Type Investigations is pleased to announce the 2021 Ida B. Wells Fellows. The fellows are emerging and mid-career journalists working in a variety of media formats and outlets.  Each fellow receives a $20,000 stipend, plus funds to cover reporting costs for their first substantial piece of investigative reporting. During the year-long program, fellows receive intensive editorial feedback, legal counsel, research resources, mentoring, story placement, and publicity assistance.

“These reporters each bring a wide range of experiences and perspectives to their work,” said Alissa Figueroa, senior editor and senior producer at Type Investigations and director of the Ida B. Wells Fellowship Program. “As we’ve seen so acutely in the last year, having investigative journalists with a personal understanding of the complex issues impacting different communities is crucial.”

Now in its sixth year, the Ida B. Wells Fellowship competition is held annually. Last year, we began selecting a Southern Fellow drawn from a nine-state region in the south, where Ida B. Wells was from and where her anti-lynching reporting was based.

This year’s fellows will explore topics including labor exploitation, criminal justice, immigration asylum in the deep South, and reproductive health care access.  Past fellows have published investigations that help to drive legislative changelaunch public initiatives, and spark public hearings.

Learn more about the Ida B. Wells Fellowship program and past fellows here.




Lila Hassan is a New York-based investigative journalist who focuses on extremism, human rights, and immigration. She has reported from Cairo, Istanbul, Paris, and all five New York City boroughs. Currently a Tow Reporting Fellow at FRONTLINE PBS, Hassan writes digital stories and is a researcher for investigative documentaries. Her work has appeared in Reuters, The Guardian, ProPublica, Kaiser Health News, Documented, and Human Rights Watch. She holds a B.A. in political science from Brooklyn College’s Scholars Program and an M.S. from Columbia Journalism School’s specialized Toni Stabile investigative program. She will report on ICE arrests and accountability.


Amir Khafagy is an award-winning New York City-based freelance journalist. Much of Amir’s beat explores the intersections of labor, race, class, immigration, and urban policy. His reporting has been featured in The New Republic, Vice, Bloomberg, The Guardian, The Appeal, Jacobin, and In These Times. Amir has been awarded The International Center for Journalists COVID-19 Reporting Award, The New Economics Reporting Fellowship, The Economic Hardship Reporting Grant, The Talk Poverty Writer Workshop Fellowship, The Asian American Writers Workshop Open City Fellowship, and The AARP Freelance Fellowship. He holds a BA in Urban Studies and an MA in Urban Affairs from Queens College. He will be reporting on labor and the criminal justice system.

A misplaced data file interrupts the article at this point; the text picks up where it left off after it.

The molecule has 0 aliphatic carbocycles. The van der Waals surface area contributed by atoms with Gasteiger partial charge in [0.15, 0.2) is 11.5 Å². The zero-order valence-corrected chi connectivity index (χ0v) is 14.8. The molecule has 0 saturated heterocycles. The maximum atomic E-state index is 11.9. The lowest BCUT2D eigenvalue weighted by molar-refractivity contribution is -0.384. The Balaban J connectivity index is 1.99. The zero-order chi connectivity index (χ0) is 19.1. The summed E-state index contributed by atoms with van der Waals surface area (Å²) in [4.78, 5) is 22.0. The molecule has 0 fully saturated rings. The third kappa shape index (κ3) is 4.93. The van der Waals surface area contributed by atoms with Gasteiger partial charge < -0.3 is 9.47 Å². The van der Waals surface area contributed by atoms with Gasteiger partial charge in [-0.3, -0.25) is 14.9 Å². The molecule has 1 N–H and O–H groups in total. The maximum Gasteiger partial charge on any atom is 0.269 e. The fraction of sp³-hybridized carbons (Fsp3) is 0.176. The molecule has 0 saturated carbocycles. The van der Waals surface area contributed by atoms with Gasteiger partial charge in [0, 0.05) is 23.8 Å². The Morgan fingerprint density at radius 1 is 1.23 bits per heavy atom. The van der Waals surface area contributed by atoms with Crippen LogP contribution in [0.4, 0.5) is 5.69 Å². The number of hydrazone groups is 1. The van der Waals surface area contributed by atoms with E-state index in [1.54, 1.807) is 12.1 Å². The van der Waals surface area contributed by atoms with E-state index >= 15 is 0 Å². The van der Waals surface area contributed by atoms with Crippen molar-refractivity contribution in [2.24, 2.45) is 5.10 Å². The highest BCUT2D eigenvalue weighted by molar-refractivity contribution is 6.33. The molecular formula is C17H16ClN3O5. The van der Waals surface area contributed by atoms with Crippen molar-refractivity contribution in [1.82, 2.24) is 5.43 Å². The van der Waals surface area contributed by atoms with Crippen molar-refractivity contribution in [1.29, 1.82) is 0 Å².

Bobbi-Jeanne Misick is our Southern Fellow. She’s a New Orleans, Louisiana-based journalist and a reporter for NPR member-stations WWNO and WRKF, where she covers health, criminal justice and social justice issues. Much of her work as a reporter and producer has focused on the Caribbean, where she covered a range of topics from violence against LGBTQ youth, gay marriage and teen pregnancy to extrajudicial killings, misuse of police resources and the rise of extremism in the region. Bobbi-Jeanne’s work has appeared in ESSENCE Magazine and on NPR. She is a graduate of the Craig Newmark Graduate School of Journalism at CUNY. She will be reporting on immigration asylum and parole policies in the deep south.


Adreanna Rodriguez (she/ella) is a Lakota/Chicana artist based in Oakland, CA.  As a storyteller, her research, writing, and filmmaking revolve around issues of social and climate justice for Indigenous communities, as well as femme stories. Adreanna is currently working as an Associate Producer at VICE Audio.  She holds a M.A. in Visual Anthropology from San Francisco State University and a Graduate Certificate in Documentary Studies from the SALT Institute for Documentary Studies at the Maine College of Art in Portland, Maine.  She will be investigating reproductive health care and access to abortion services within Indian Country.


Lam Thuy Vo is a reporter who digs into data to examine how systems and policies affect individuals. She’s explored how excessive ‘quality-of-life complaints led to the over-policing of minorities, how badly constructed algorithms helped spread hate speech and warp our understanding of politics, and how changes in immigration enforcement drove immigrants into the arms of fraudulent lawyers. Previously, she’s led teams and/or reported for BuzzFeed News, The Wall Street Journal, Al Jazeera America and NPR’s Planet Money and told economic and political stories across the U.S. and throughout Asia. She’s currently a data journalist in residence at the Craig Newmark CUNY Graduate School of Journalism and will be investigating inequality and gentrification.

The Ida B. Wells Fellowship Program is made possible by the generosity of Open Society Foundations, the Foundation for a Just Society, and the Present Progressive Fund at Schwab Charitable. The Ida B. Wells Fellowship is a one-time educational opportunity and is non-renewable.